Brodiaea santarosae
The Santa Rosa Basalt Brodiaea

Tom Chester, Wayne Armstrong and Kay Madore

Table of Contents

Press Release 13 November 2007
Abstract of Published Paper
Key To The Species Of Brodiaea In Southern California
Distinguishing Characteristics, including Principal Components Analysis
Geographic Distribution and Basalt Endemism
Madroño Paper (4 MB PDF file)
Additions And Corrections To Madroño Paper


Brodiaea santarosae is a newly-recognized species found only on basalt soils in areas currently or recently covered by the Santa Rosa Basalt of southwest Riverside County and a neighboring small part of San Diego County. It is the rarest of the southern California Brodiaeas, with just four known populations occupying only a small portion of an area only 10 miles long and 3 miles wide, plus a fifth very small population separated by 7 miles from the rest of the population.

Specimens of B. santarosae have previously been confused with two other rare species, B. filifolia and B. orcuttii based solely on two internal parts of its flowers. Our studies have shown these specimens are very different from those other two species; we have found 11 total differentiating characteristics.

Other specimens of B. santarosae have been thought to be hybrids between B. filifolia and B. orcuttii. That hypothesis is ruled out because B. filifolia and B. orcuttii only occur together well to the south of the Santa Rosa Basalt in San Marcos in San Diego County. In fact, we were lucky enough to find true hybrids of B. filifolia and B. orcuttii in San Marcos. Those hybrids are clearly distinguished from specimens of B. santarosae.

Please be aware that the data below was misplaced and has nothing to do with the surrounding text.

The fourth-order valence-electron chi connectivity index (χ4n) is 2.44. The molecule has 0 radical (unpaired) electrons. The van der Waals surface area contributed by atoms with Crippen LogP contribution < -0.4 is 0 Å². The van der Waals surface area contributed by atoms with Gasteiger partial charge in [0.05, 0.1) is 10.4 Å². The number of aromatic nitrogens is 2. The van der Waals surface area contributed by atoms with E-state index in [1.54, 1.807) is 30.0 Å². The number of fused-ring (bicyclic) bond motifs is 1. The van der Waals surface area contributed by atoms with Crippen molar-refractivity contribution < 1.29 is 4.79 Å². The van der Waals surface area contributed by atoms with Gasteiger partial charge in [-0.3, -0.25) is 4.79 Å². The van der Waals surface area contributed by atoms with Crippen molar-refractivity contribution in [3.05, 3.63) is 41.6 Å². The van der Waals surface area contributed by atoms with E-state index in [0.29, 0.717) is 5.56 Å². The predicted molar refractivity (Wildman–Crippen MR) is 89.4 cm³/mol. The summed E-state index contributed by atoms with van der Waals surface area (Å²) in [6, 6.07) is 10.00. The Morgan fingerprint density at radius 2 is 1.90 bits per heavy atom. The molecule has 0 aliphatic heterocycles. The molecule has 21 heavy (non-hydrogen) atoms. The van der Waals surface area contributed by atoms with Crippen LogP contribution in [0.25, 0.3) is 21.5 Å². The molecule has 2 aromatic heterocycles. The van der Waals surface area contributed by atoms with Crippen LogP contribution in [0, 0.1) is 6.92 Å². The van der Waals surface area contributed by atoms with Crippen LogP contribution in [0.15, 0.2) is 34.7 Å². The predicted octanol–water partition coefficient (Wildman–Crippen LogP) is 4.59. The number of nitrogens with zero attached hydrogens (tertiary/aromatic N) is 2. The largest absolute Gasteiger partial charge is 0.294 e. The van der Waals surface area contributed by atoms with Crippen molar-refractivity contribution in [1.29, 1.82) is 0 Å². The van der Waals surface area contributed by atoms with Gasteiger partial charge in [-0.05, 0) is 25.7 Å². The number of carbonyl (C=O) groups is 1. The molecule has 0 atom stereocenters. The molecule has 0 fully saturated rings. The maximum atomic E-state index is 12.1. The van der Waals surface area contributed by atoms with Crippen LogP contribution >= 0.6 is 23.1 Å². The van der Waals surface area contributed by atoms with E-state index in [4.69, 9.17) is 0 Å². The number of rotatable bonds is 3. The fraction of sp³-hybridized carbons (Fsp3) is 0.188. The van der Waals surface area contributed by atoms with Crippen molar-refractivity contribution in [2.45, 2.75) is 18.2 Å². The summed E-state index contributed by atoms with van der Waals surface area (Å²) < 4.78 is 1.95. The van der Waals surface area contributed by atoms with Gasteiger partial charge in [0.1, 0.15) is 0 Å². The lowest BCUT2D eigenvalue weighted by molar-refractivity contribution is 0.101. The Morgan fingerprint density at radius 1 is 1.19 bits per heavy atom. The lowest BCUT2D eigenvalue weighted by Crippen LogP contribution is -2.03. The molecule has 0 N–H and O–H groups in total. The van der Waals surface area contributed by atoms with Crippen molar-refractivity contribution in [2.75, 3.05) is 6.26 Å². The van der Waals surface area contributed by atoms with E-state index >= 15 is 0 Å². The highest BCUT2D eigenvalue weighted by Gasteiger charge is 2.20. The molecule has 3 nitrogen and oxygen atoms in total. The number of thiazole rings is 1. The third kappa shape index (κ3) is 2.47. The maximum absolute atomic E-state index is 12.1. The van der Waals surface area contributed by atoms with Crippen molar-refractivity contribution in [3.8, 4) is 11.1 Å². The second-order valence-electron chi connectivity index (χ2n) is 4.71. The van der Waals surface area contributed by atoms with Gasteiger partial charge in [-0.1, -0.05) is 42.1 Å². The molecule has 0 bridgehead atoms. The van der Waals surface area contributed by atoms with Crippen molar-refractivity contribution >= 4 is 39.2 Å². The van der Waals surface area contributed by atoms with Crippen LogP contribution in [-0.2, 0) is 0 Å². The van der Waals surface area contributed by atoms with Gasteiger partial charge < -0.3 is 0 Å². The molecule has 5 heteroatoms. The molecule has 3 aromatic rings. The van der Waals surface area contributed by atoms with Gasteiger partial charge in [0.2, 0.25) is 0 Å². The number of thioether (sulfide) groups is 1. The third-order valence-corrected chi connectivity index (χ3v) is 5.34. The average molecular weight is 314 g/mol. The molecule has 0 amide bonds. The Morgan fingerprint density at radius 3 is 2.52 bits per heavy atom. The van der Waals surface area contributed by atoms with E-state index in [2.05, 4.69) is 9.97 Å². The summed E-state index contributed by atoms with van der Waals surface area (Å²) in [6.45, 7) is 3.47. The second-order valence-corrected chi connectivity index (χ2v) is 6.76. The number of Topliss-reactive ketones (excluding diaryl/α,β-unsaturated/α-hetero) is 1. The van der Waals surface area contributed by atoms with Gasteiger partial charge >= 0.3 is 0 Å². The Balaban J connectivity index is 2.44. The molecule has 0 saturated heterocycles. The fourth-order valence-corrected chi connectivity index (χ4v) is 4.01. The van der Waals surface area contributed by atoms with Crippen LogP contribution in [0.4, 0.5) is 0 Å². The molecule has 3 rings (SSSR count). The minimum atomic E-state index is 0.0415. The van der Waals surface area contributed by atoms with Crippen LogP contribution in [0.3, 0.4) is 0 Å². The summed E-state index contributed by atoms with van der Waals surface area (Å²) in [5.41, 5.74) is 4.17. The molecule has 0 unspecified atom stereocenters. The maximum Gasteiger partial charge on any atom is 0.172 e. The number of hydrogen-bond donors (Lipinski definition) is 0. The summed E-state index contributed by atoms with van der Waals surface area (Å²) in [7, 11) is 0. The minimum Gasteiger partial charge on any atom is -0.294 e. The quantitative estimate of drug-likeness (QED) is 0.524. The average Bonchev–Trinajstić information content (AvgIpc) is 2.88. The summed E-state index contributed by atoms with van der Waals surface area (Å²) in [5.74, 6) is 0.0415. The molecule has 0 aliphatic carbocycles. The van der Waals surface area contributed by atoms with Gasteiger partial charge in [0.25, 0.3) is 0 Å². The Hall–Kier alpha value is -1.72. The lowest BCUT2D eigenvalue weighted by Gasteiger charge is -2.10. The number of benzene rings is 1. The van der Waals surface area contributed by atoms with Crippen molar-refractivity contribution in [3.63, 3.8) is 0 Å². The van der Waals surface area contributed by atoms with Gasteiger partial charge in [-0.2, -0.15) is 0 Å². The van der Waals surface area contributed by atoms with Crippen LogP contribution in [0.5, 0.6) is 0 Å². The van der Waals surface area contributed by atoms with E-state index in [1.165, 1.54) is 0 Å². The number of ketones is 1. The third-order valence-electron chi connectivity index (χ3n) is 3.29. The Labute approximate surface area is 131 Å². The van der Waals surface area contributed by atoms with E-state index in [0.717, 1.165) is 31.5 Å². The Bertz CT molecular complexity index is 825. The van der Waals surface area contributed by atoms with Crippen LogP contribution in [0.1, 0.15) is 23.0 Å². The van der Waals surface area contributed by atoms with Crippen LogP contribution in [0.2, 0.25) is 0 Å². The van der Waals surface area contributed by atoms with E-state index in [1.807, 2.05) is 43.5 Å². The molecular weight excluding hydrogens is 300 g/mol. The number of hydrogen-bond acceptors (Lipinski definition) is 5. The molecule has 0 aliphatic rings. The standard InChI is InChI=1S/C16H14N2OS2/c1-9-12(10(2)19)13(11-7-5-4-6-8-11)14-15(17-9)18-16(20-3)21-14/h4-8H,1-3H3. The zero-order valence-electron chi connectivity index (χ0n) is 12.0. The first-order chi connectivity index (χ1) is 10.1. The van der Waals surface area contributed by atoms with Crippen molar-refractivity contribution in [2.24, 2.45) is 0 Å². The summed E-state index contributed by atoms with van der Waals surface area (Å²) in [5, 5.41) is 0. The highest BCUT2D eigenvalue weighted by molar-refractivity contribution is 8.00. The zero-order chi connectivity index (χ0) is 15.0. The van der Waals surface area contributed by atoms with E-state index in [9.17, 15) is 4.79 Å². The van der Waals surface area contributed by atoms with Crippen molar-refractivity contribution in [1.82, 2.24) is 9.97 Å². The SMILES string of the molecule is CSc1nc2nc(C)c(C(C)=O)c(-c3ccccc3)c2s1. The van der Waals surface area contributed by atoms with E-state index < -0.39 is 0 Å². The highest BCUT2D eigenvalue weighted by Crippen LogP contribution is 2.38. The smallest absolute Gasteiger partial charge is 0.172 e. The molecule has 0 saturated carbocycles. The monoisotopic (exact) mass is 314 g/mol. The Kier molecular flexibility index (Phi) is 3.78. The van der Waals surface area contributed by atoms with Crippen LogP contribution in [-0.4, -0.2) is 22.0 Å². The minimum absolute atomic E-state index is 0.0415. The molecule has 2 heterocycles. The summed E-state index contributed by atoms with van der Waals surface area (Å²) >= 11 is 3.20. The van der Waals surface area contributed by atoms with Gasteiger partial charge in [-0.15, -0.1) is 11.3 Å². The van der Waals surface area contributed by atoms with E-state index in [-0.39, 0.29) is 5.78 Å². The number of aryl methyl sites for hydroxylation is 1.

Species found only on a given soil type are of great interest to botanists in how they have adapted to difficult soils such as basalt. In fact, a new book just came out in 2006 devoted to such species (Kruckeberg, A. R. 2006, Introduction to California soils and plants, University of California Press). Kruckeberg made a prediction in that book which was borne out by our recognition of this species: most new species will be in places .. with kooky such remote places out of the way places in southern California.

The association with the 8 to 11 million year old Santa Rosa Basalt makes B. santarosae a fascinating species for further study. Some of the interesting possibilities are:

The name was published in mid-October 2007 in Madroño 54:187-198.

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Copyright © 2006-2007 by Tom Chester, Wayne Armstrong and Kay Madore.
Comments and feedback: Tom Chester
Last update: 30 November 2007